Molte Grazie to Our Italian American Ancestors

Like many immigrants before and after them, Italians came to America because it is viewed as the land of opportunity—something their home country may have stopped being—or they came as refugees from wars. And ever since they have become a big part of American culture.

“Between around 1880 and 1924, more than 4 million Italians immigrated to the United States, half of them between 1900 and 1910 alone—the majority fleeing grinding rural poverty in Southern Italy and Sicily. Today, Americans of Italian ancestry are the nation's fifth-largest ethnic group,” according to

In 1989, October was first celebrated as Italian American Heritage Month by a special proclamation of both Congress and President George H. W. Bush. In 2010, President Barack Obama also officially declared October to be Italian American Heritage and Culture Month. Occurring in October to overlap with the Columbus Day holiday, the Order Sons and Daughters of Italy in America® celebrate this month every year “to honor and recognize the centuries of achievements, successes and valuable contributions of Italian immigrants and Italian Americans.”

Some of the History Makers

Artists, scientists, political figures, sports heroes, actors and actresses, business leaders, Nobel Prize winners: Italians and Italian Americans have had and continue to have a great influence on American culture. Including the now highly controversial explorer Christopher Columbus.

From what our history books told us, Columbus was an Italian explorer who had made trips from Spain across the Atlantic Ocean and had stumbled upon the Americas on route to Asia.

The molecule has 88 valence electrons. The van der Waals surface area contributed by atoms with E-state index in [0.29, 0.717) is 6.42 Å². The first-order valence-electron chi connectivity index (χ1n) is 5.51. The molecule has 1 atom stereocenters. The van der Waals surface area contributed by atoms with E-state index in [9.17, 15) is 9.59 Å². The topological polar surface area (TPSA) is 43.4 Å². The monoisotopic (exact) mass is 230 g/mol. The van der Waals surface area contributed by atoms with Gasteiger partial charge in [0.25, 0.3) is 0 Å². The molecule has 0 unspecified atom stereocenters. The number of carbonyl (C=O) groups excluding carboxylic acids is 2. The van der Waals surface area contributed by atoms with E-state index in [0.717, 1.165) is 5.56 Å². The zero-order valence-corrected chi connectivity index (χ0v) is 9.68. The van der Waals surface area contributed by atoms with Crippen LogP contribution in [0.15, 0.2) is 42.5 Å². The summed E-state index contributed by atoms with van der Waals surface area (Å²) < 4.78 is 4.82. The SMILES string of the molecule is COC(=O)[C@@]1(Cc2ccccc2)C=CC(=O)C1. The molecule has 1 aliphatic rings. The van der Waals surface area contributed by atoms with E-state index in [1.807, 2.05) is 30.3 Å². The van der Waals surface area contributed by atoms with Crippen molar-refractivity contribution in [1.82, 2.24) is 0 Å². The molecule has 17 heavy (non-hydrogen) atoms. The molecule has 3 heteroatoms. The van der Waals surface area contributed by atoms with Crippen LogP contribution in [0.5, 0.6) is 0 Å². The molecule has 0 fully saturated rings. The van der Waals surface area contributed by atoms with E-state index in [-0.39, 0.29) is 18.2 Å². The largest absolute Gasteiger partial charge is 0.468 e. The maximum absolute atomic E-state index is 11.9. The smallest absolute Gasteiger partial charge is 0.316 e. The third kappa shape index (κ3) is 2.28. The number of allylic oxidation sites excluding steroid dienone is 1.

But what about that other guy, Amerigo Vespucci? He was also an Italian-born explorer who sailed for Spain and sent letters back to Europe about his discovery of new land. According to that’s biography on him, “In 1507, a German cartographer created a new map, naming the territory now known as South America in Vespucci’s honor. For the first time, the word ‘America’ was in print.”

Thank you for the name, Amerigo.

Locally, San Francisco and the Bay Area are filled with rich and interesting Italian immigrant and Italian American history.

“Andrea Sbarbaro of Genoa helped establish the California wine industry,” according to the Library of Congress’ article Working Across the Country.

“In turn-of-the-century San Francisco, a Neapolitan American named A.P. Giannini began offering small loans to his fellow Italians, going door to door to collect interest. Eventually, Giannini's operation grew until he was forced to rent an office in the North Beach neighborhood, then to buy a building. Today, Giannini's Banca D'Italia has become one of the world's largest financial institutions, the Bank of America.”

We have a “Little Italy” in the North Beach neighborhood. Schools and parks are named after local Italian Americans. Even our fair city, San Francisco, is named after Italian friar Saint Francis of Assisi. (Although an important side note, San Francisco resides on Ramaytush Ohlone land, which should be acknowledged as Indigenous People’s Day is also in October.)

Learn About Italian Americans in American Culture

Still curious about the influence of those with Italian heritage on America’s culture? Consider these ideas: